mesoderm lateral to each row of somites -Remainder of mesoderm moves out to surround the endoderm completely -Mesoderm separates into two layers -Coelom forms in between 43 Copyright The McGraw-Hill Companies, Inc. Permission required for reproduction or display. Chordamesoderm Notochord Intermediate mesoderm Kidney

Gonads Circulatory system Linings of body cavities Lateral plate mesoderm Extraembryonic Head Paraxial mesoderm Cartilage

Somite Skeletal muscle Dermis 44 Neural Crest Cells Neurulation occurs in all chordates However, in vertebrates it is accompanied by an additional step -Just before the neural groove closes to form the neural tube, its edges pinch off, forming a small cluster of cells called the neural crest -These cells migrate to colonize many different regions of developing embryo

45 Neural Crest Cells Neural crest cells migrate in three pathways -Cranial neural crest cells are anterior cells that migrate into the head and neck -Trunk neural crest cells are posterior cells that migrate in two pathways -Ventral pathway cells differentiate into sensory neurons and Schwann cells -Lateral pathway cells differentiate into melanocytes of the skin 46 Copyright The McGraw-Hill Companies, Inc. Permission required for reproduction or display. Epidermis

Neural tube Posterior Lateral Pathway Cells take a dorsolateral route between the epidermis and somites Neural crest cells Anterior Aorta Notochord a.

Posterior somite Anterior somite Ventral Pathway Cells travel ventrally through the anterior half of each somite Ventral Pathway Cell Fates Lateral Pathway Cell Fates Dorsal root ganglia Ventral root Schwann

cells Melanocytes Sympathetic ganglia Adrenal medulla b. 47 Neural Crest Cells A mutation in a gene that promotes survival of neural crest cells produces white spotting on ventral surfaces of human babies & mice

48 Neural Crest Cells Many of the unique vertebrate adaptations that contribute to their varied ecological roles involve neural crest derivatives -For example gill chambers provided a greatly improved means of gas exchange -Allowed transition from filter feeding to active predation (higher metabolic rate) -Other changes = Better prey detection, and rapid response to sensory information 49 Copyright The McGraw-Hill Companies, Inc. Permission required for reproduction or display.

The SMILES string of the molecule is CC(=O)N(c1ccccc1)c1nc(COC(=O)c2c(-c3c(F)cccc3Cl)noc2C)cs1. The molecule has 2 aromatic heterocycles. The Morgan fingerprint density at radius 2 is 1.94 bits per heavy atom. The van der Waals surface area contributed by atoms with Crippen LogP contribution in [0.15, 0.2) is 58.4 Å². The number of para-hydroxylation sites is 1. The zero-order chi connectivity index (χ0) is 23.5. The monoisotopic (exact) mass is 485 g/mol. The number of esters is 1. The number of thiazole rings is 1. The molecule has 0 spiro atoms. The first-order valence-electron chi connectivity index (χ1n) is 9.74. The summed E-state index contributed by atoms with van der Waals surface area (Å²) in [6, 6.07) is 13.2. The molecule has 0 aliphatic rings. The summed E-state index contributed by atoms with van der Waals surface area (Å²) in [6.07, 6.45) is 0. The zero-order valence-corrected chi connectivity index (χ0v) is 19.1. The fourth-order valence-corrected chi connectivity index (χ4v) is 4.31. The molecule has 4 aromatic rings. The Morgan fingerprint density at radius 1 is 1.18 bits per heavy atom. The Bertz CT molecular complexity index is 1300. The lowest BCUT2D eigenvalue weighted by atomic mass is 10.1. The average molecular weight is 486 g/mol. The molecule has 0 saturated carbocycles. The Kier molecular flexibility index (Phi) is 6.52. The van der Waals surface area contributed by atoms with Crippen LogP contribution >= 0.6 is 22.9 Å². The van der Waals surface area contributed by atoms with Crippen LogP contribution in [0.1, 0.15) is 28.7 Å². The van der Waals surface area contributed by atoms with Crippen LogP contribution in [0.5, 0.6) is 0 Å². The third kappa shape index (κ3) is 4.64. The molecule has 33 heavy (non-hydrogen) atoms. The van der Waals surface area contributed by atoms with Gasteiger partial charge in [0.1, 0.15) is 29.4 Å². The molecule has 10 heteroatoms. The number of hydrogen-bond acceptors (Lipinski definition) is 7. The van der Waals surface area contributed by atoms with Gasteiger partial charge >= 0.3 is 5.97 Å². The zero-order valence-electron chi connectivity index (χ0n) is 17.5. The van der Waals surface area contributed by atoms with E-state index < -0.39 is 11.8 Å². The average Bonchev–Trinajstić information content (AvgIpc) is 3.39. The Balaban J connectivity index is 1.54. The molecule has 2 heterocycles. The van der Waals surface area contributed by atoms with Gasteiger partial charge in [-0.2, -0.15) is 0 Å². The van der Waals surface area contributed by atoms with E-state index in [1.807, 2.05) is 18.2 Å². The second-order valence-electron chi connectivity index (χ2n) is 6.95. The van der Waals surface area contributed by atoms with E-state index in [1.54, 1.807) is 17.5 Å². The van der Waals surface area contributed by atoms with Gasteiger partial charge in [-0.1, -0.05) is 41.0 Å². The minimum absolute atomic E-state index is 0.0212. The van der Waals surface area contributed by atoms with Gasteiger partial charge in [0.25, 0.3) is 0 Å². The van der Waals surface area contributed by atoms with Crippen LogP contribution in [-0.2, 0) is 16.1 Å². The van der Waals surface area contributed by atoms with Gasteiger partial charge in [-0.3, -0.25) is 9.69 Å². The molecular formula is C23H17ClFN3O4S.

Chordates Vertebrates Zygote Pharynx Lining of respiratory tract Lining of digestive tract Endoderm Blastula Gastrula

Ectoderm Neural crest Gill arches, sensory ganglia, Schwann cells, adrenal medulla Liver Mesoderm Outer covering of internal organs Lining of

thoracic and abdominal cavities Dorsal nerve cord Epidermis, skin, hair, epithelium, inner ear, lens of eye Major glands Pancreas Brain, spinal cord,

spinal nerves Notochord Circulatory system Integuments Blood Heart Vessels Somites Gonads

Kidney Dermis Skeleton Striated muscles 50 Vertebrate Axis Formation Hans Spemann & Hilde Mangold transplanted cells of the dorsal lip of one embryo into the future belly region of another -Some of the embryos developed two notochords: a normal dorsal one, and a second one along the belly

-Moreover, a complete set of dorsal axial structures formed at the ventral transplantation site in most embryos 51 Vertebrate Axis Formation Donor embryo Recipient embryo Primary neural fold Primary notochord, somites, and neural development Dorsal lip

Secondary neural fold Secondary notochord, somites, and neural development Primary embryo Secondary embryo 52 Organizers An organizer is a cluster of cells that release

diffusible signal molecules, which convey positional information to other cells -The closer a cell is to an organizer, the higher the concentration of the signal molecule (morphogen) it experiences -Different morphogen concentrations stimulate development of different organs 53 Copyright The McGraw-Hill Companies, Inc. Permission required for reproduction or display. Organ A Concentration of morphogen Organizer cells secreting morphogen

Organ B Organ C Distance from secretion site Embryo Decreasing morphogen concentration gradient 54 Organizers Creation of the Spemann organizer -In frogs, as in fruit flies, the process starts during oogenesis in the mother

-Maternally-encoded dorsal determinants are localized at the vegetal pole of the unfertilized egg -At fertilization, rearrangements in the cytoplasm cause this determinant to shift to the future dorsal side of the egg 55 Animal pole Pigmented cortical cytoplasm Microtubule array Inner cytoplasm Microtubules

Vegetal pole Diffuse black pigment Clear cortical cytoplasm Dorsal determinants a. Point of sperm entry Gray crescent Shifted dorsal determinants b.

Organizer Dorsal mesoderminducing signal Mesoderminducing signals (TGF- family proteins) c. Nieuwkoop center 56 Organizers The maternally-encoded dorsal determinants are mRNAs for proteins that function in the intracellular Wnt signaling pathway -Wnt genes encode a large family of cellsignaling proteins -Affect the development of a number of

structures in both vertebrates and invertebrates 57 Organizers Function of the Spemann organizer -Dorsal lip cells do not directly activate dorsal development -Instead, dorsal mesoderm development is a result of the inhibition of ventral development 58 Organizers The bone morphogenetic protein 4 (BMP4) is expressed in all marginal zone cells (the